Prof. Pierre-Alain Clavien and Prof. Philipp Dutkowski during the transplantation of the liver treated in the machine.

Doctors successfully transplant liver that spent three days outside a body

Image credit: USZ

Surgeons have successfully transplanted a donor liver kept warm and alive outside the body for three days, using an innovative perfusion machine.

Cooled livers can usually only stay alive 12 hours after being removed from a human body. However, a team of Zurich scientists have been able to successfully transplant a liver that lived three days inside a machine.

The machine allowed scientists to stretch the viability of the organ for three days and it may even be able to expand it for as long as 10 days, the Swiss team told the journal Nature Biotechnology. The feat involved a collaboration between the University Hospital Zurich (UHZ), ETH Zurich and the University of Zurich.

“Our therapy shows that by treating livers in the perfusion machine, it is possible to alleviate the lack of functioning human organs and save lives,” said Professor Pierre-Alain Clavien from the UHZ.

The team was able to transform a liver that was originally considered too poor-quality to be transplanted into a quality organ. To do this, the scientists optimised liver metabolism through multi-day perfusion. Usually, these processes have to be performed under intense time pressure, as every second that the liver spends outside a human body (stored in ice or in current commercially available machines) significantly reduces its life. 

However, the perfusion machine is able to extend the organ's life outside a human body, by mimicking one as accurately as possible. In the machine, a pump serves as a heart, an oxygenator replaces the lungs and a dialysis unit performs the functions of a kidney. Moreover, using normothermic perfusion, the device can give the organ a continuous blood supply.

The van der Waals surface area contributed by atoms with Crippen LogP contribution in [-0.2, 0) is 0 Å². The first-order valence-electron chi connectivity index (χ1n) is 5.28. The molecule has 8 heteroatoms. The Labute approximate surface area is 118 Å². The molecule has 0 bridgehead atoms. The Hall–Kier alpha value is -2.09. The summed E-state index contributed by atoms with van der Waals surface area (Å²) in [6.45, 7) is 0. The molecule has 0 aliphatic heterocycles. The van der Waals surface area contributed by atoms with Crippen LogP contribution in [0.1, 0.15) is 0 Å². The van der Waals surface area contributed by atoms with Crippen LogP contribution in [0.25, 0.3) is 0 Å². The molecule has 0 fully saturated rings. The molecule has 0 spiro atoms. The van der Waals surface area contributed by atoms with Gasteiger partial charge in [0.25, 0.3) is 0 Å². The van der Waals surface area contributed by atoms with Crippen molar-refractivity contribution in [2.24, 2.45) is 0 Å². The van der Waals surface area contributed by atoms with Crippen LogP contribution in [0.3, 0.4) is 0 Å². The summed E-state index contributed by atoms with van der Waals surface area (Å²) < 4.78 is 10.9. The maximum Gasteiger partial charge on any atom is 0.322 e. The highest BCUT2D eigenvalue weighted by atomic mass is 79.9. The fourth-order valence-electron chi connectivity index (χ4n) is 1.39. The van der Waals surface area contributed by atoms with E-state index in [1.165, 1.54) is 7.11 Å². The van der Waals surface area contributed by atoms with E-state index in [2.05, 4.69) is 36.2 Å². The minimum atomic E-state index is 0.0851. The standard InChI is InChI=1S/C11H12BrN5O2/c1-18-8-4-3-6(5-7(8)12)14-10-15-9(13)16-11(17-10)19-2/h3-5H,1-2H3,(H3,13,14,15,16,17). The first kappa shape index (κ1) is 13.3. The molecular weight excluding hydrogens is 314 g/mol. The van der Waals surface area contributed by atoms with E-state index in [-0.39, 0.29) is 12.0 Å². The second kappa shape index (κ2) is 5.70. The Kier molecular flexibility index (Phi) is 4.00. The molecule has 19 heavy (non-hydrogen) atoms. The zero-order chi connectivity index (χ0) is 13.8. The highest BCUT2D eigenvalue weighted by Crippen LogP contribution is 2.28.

This is how a cancer patient on the Swiss transplant list (after providing consent) received a new liver, four days after the donor organ was removed from its original owner - a 29-year-old woman who died in May 2021.

The patient was able to leave the hospital after 12 days and he is still doing well a year later.

“I am very grateful for the life-saving organ,” he said. “Due to my rapidly progressing tumour, I had little chance of getting a liver from the waiting list within a reasonable period of time.”

With this new machine, the research team hopes to help reduce the number of donor organs that have to be discarded, since preserving tissues and organs at low temperatures can cause substantial cell damage. So far, the results look very promising, but doctors say that more research, with more patients and longer observation periods, is still needed.

“The interdisciplinary approach to solving complex biomedical challenges embodied in this project is the future of medicine,” said Professor Mark Tibbitt from ETH Zurich.

The next step in the Liver4Life project is to review the procedure on other patients and to demonstrate its efficacy and safety in the form of a multicenter study. If successful, the scientists will be able to transform an emergency procedure such as an organ transplant, into a plannable elective surgery. In addition, those involved in basic research continue to look for ways of treating other liver diseases outside the body with drugs, molecules or hormones.

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